Young scientist hopes to create energy efficient biofuel from bacteria

[Canada] Environmental microbiologist and science champion Marianne Haines hopes her work converting bacteria into biofuel will lead to more sustainable outcomes, and more women studying science at the postgraduate level.

Growing up in regional Victoria, the former boot camp leader was inspired to make a career change after returning to university.

Now, Ms Haines will research how to generate renewable, carbon-neutral energy from bacteria, fungi and algae when she undertakes her PhD in Canada this year.

“What I’m looking at in the University of Calgary is how we can turn photosynthetic microorganisms, like algae and bacteria, into fuel like methane,” Ms Haines said.

Researchers at the University of Calgary are already turning algae and bacteria into biofuel, but the 24-year-old said her PhD would focus on making the process even more efficient.

“Whenever we’re trying to generate energy, we’re going to try and spend the least amount of energy doing that,” she said.

Ms Haines hopes to take the innovative approach beyond the lab.

“I hope I can make a difference in increasing that efficiency and then being able to scale up that technology into something that we can use industrially and commercially,” she said.

Bacteria and fungi are grown from soil samples at La Trobe University in Victoria.

The process of creating methane

At the University of Calgary, researchers used nearby soda lakes as a source of microorganisms.

Using a microbial mat, researchers took the bacteria and algae back to the lab, where they were grown on a surface that resembled a large, vertical green solar panel.

“It’s made out of Perspex, so that sunlight can come in, and you put the microbes down the bottom of this kind of Perspex-esque device and, over time, [the microorganisms] will grow and fill up the whole rectangle,” Ms Haines explained.

After the microorganisms have been harvested from the mat, researchers can then degrade the mass into methane.

Although the end product is a greenhouse gas, Ms Haines said the process was carbon neutral.

“So, we’ve taken carbon dioxide out of the atmosphere, which is a good thing, and then we’ve burnt out methane at the end and released that carbon dioxide back, but at least we have a carbon-neutral way of getting liquid fuel,” she said.

Marianne Haines and her twin sister grew up in Nagambie in northern Victoria.

A roundabout way of getting to science

Growing up on her parent’s sheep farm just outside Nagambie in northern Victoria, the La Trobe University Honours graduate was never drawn to science during high school.

“I was interested in sport and fitness and design,” she said.

After a year of studying industrial design at Monash University, Ms Haines put her studies on hold to become a personal trainer, running boot camps and coaching clients.

She later found her niche in science after going back to university and studying a microbiology-related unit within another course.

It was after listening to an “amazing and incredible” lecture from one of her teachers that she decided to take things further.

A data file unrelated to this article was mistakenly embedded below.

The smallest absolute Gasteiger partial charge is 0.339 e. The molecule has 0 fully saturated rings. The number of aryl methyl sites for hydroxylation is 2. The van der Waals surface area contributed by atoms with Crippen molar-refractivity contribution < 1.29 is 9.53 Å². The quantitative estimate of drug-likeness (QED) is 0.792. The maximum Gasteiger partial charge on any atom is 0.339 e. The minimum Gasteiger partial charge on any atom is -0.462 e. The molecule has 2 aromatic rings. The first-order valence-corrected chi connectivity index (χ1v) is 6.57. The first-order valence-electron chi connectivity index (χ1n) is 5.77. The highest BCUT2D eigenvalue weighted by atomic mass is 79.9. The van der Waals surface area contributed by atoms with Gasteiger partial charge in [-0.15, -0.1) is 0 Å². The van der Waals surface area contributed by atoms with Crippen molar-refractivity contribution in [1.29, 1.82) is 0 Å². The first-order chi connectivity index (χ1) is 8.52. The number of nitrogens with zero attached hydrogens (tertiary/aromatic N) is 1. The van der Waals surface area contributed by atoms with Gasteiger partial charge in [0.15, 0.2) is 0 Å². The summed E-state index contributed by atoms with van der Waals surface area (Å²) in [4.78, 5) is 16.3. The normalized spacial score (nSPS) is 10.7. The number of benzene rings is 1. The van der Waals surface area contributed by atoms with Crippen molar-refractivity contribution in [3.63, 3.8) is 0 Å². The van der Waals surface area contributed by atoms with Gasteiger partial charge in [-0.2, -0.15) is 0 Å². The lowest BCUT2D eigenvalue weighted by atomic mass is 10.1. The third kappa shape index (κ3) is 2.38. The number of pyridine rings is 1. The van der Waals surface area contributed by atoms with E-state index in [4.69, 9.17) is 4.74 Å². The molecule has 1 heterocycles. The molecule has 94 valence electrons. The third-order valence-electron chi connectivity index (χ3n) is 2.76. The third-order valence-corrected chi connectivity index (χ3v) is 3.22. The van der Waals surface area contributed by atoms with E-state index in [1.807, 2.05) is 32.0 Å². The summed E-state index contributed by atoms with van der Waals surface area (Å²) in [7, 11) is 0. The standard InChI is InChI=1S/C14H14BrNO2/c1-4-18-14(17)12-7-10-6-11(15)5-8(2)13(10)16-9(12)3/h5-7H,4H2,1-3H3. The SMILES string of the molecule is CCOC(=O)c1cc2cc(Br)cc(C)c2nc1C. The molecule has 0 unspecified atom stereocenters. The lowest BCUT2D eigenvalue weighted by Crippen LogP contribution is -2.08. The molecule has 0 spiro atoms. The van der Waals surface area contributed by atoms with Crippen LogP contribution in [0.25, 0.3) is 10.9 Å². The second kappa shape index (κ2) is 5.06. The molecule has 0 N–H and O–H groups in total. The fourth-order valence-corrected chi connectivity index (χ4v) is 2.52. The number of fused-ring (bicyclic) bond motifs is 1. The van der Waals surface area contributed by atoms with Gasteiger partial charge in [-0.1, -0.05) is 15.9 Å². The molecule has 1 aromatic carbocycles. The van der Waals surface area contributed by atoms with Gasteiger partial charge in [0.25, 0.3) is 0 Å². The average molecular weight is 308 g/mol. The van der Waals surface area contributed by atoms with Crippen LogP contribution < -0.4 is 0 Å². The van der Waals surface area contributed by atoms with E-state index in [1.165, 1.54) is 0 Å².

“I was kind of nudging the students next to me, saying ‘Why aren’t you more excited about this? Do you not fully comprehend what he’s saying?'” Ms Haines said.

The lecture was a game changer for Ms Haines, who then decided to major in microbiology and biochemistry.

Environmental biologist Marianne Haines is heading to the University of Calgary to pursue her PhD in renewable energy.

Greater access to science technologies in rural areas

While there were “really good ratios” of men and women in biological and veterinary sciences at the undergraduate level, the young scientist said there were fewer at the postgraduate level and fewer industry leaders to look up to.

“Thinking back on it, I thought ‘Who are my female role models in science?’, and the fact that I would have to go out and look for them is kind of disheartening,” she said.

Still, Ms Haines said it was a great time to be a young woman pursuing a career in STEM.

“There are great initiatives, there are great scholarships, there are great grants and support networks out there for us,” she said.

“Still, more is good, but I feel encouraged. I feel like there’s support behind me.”

Although access to high-tech laboratories has generally been confined to the cities, Ms Haines said greater access to new science technologies was needed in rural areas to encourage practical, hands-on experience.

“It would be great to move the higher types of science and laboratories into rural locations. Accessibility at the moment I don’t think is great,” she said.

After not being a fan of science at school, Ms Haines wants to see science education improved for younger people, so the next generation can be taught about science the same way her generation was taught about the importance of sustainability.

“I think the next success could be science, so an early education beyond bicarb soda and vinegar in a papier mache volcano,” she said.

“We need to go beyond that and teach more about those career pathways and hopefully develop that passion.”

 

Photo: Marianne Haines will convert bacteria into biofuel as part of her PhD study in Calgary.

View original article at: Young scientist hopes to create energy efficient biofuel from bacteria

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